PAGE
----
By Invitation Only: An Anthology

Breaking news from the blog, Man About Texas, by Nicolas Greer

Have you heard the word? Another good bachelor bites the dust. Playboy extraordinaire, J. D. Maynard, (yes, he is the son of James Dallas Maynard Sr., the richest oil tycoon in Texas), went down on one knee in front of Hollywood’s latest “it” girl, überglam Holly Addison. Rumor has it that Holly’s said yes, and they’re planning a summer wedding. My heart is breaking, fellas. Say it ain’t so, J.D.! Holly’s hot as a firecracker and all that, but this is your freedom we’re talking about here. Run for the hills while you still can….

“YOU’VE GOT TO BE KIDDING ME.” Olivia Carmichael crumpled the printout of the odious Nicolas Greer’s blog in one hand and stared at her boss as if he’d just ordered her to strip off her clothes and streak naked through Austin’s state capitol building.

The managing editor of the Austin Daily News, Ross Gregson, shook his head. Ross was a crusty holdout from journalism’s hard news heyday and she loved him for it. He was a visage of her childhood filled with arguing reporters ringing the dinner table and the television set perpetually tuned to CNN.

“Much as it pains me to say this, kiddo, ’fraid not.” Ross was pushing seventy and sported a shock of stark white hair that sprouted straight up from his head in an old-fashioned crew cut. He always wore white dress shirts with the sleeves rolled up three turns so that the makeshift cuff hit him mid-elbow. At his neck lay a stained tie gone crooked from where he repeatedly tugged at the knot. He possessed a sandpaper-like voice, pugnacious nose and caterpillar eyebrows. He kept an unlit cigar permanently chomped in the left corner of his mouth and a foam cup of stale coffee on his desk.

“You want me to write like an uneducated frat boy high on Krispy Kreme doughnuts and late night reruns of Harold and Kumar Go to White Castle?”

Ross shifted the cigar to the other side of his mouth and held out both his palms low and wide. “Hey, I feel your pain, but the times are changing, and we either change with them or get ground under the wheels of progress.”

“Platitudes from you, Ross? What’s the world coming to?”

“The likes of Nick Greer.”

“Ugh.” She held the printout away from her as if it were soiled laundry. Out of all the bloggers in the world, why had Ross chosen this particular cretin for her to emulate? She’d had more than one run in with Greer, who was too handsome for his own good, and she had been less than impressed with his flip, in-your-face style. “I was born in the wrong generation.”

“I hear ya, and I hate being the bearer of bad news, but you know the brass is all about the bottom line. It’s a shark tank out there.”

“It’s bad enough I got pulled from cop shop to work on lifestyles for crying out loud….”

Two months ago, the budget had been cut yet again, and while she should consider herself lucky to have a job, reporters had been shuffled and she’d lost the coveted police beat and landed in her own personal hell of fluff features. Her goal was to do so well in lifestyles that the upper echelon would realize they were wasting her talents on interviewing charity-ball-throwing socialites and put her back where she belonged amidst murder and mayhem.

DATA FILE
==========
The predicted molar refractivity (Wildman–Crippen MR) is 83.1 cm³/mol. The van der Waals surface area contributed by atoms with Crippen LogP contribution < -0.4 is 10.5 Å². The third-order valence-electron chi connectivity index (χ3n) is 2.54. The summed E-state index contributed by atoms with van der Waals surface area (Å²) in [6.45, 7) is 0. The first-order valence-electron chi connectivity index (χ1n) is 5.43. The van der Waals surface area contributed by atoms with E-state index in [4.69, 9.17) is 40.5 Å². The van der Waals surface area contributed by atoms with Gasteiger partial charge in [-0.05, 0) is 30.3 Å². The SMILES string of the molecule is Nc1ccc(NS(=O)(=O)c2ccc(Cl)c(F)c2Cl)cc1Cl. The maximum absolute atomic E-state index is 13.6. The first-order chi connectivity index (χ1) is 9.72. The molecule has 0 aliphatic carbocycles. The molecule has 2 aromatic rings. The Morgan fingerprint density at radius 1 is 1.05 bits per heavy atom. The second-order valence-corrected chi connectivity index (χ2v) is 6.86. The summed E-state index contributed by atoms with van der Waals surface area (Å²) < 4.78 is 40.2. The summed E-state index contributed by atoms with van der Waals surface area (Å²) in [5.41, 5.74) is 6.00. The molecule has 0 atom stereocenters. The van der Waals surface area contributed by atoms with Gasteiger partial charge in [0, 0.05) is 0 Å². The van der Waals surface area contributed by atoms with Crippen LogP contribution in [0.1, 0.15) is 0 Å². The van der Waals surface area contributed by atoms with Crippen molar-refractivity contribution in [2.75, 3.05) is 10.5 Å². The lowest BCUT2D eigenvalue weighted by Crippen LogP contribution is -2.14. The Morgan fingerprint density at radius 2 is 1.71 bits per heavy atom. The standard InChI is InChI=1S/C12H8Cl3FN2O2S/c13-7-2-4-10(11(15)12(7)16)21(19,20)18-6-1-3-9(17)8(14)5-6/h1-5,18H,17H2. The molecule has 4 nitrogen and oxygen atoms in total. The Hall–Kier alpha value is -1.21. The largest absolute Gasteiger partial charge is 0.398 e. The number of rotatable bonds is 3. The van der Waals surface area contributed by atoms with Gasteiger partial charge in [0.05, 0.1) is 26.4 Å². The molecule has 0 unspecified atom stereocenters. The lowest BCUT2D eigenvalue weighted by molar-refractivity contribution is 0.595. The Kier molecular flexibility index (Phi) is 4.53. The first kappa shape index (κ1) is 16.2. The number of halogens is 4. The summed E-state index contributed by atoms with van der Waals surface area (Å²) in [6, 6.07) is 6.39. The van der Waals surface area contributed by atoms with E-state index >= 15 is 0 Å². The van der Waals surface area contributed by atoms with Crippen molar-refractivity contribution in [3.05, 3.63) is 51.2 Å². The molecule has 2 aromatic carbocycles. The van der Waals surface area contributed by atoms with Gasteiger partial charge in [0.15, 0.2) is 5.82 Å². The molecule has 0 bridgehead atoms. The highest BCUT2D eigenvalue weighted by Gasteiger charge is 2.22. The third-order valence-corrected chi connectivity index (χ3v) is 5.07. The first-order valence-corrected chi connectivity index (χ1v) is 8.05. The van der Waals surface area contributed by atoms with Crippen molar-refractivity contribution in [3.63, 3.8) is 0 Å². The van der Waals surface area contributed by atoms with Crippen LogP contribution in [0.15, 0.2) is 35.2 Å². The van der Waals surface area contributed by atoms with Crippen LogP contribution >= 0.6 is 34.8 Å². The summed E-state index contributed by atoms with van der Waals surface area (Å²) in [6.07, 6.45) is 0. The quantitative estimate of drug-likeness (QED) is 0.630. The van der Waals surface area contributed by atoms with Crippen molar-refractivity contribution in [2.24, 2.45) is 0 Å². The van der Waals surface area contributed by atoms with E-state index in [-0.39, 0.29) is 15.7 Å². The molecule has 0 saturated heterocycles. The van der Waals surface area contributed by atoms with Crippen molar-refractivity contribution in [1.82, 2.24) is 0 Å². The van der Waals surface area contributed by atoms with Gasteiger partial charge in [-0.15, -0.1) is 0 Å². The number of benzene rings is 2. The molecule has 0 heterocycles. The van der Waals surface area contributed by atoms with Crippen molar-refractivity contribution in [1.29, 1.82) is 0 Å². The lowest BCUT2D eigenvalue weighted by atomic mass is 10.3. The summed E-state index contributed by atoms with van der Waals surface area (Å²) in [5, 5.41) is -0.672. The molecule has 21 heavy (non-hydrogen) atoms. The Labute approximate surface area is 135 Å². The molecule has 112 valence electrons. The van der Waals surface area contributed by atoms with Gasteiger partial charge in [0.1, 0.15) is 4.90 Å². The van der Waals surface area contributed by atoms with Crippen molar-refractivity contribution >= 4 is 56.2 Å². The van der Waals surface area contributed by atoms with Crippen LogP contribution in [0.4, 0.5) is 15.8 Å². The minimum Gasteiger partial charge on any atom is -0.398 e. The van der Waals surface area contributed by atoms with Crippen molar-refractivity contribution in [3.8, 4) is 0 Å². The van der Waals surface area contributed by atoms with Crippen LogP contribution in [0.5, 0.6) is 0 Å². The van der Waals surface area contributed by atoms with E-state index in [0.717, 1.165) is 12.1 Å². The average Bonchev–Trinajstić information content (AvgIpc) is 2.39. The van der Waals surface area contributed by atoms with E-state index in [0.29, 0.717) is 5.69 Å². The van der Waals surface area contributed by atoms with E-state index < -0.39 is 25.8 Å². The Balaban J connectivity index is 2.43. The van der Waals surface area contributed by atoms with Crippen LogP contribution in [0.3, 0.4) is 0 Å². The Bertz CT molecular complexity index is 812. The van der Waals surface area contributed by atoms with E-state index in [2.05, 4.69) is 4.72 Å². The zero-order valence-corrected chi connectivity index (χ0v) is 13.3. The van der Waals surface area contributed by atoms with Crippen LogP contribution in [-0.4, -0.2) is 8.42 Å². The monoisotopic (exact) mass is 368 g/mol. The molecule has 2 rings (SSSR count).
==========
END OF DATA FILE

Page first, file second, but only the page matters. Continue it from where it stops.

She flexed her left wrist so the platinum bracelet she’d worn since college slipped down and flipped the Pulitzer medal charm—a replica of the one her grandfather’s paper had won in 1946—into her palm. Her grandfather had had it made for her and had presented it to her at her college graduation. Olivia cupped her fingers around the charm, felt the warm weight of family obligations against her skin. She was a Carmichael after all; she had a tradition to uphold. Her ultimate goal was to be the best reporter at the Austin Daily News so that when her mother regained her health, she could return to D.C. and snag back her old job at the Washington Post.

“I know you’re eager to make your mark,” Ross said, his gaze going to her fist, “but the number of people following Nick Greer’s blog outstrips our circulation numbers threefold. We’ve got to adapt or die off. Readers want instant news delivered in a flashy package.”

“Journalistic integrity be damned?”

Ross shrugged. “I wish it wasn’t so, but you can’t fight reality.”

“‘Rage, rage against the dying of the light,’” she quoted Dylan Thomas.

“Gotta leave the battle up to you, kid,” he said. “This old dinosaur is ready for retirement. But if you want to keep your job, you’ve gotta start writing snappy and sensational copy. Greer is your competition now. Not other print reporters.”

She did not want to accept this. She’d cut her teeth on Walter Cronkite and William Randolph Hearst. Her favorite movie was All the President’s Men. From early childhood she’d dreamed of becoming the next Judith Miller or Maureen Dowd.

Those hopes had taken a stumble when her mother had been diagnosed with stage 3 breast cancer, and she’d come home to Austin to help Dad take care of her. Mom was now steadily improving after months of chemo and radiation. And while Olivia had begun to think that maybe her dream wasn’t totally dead, she couldn’t deny the insidious virus that was the internet.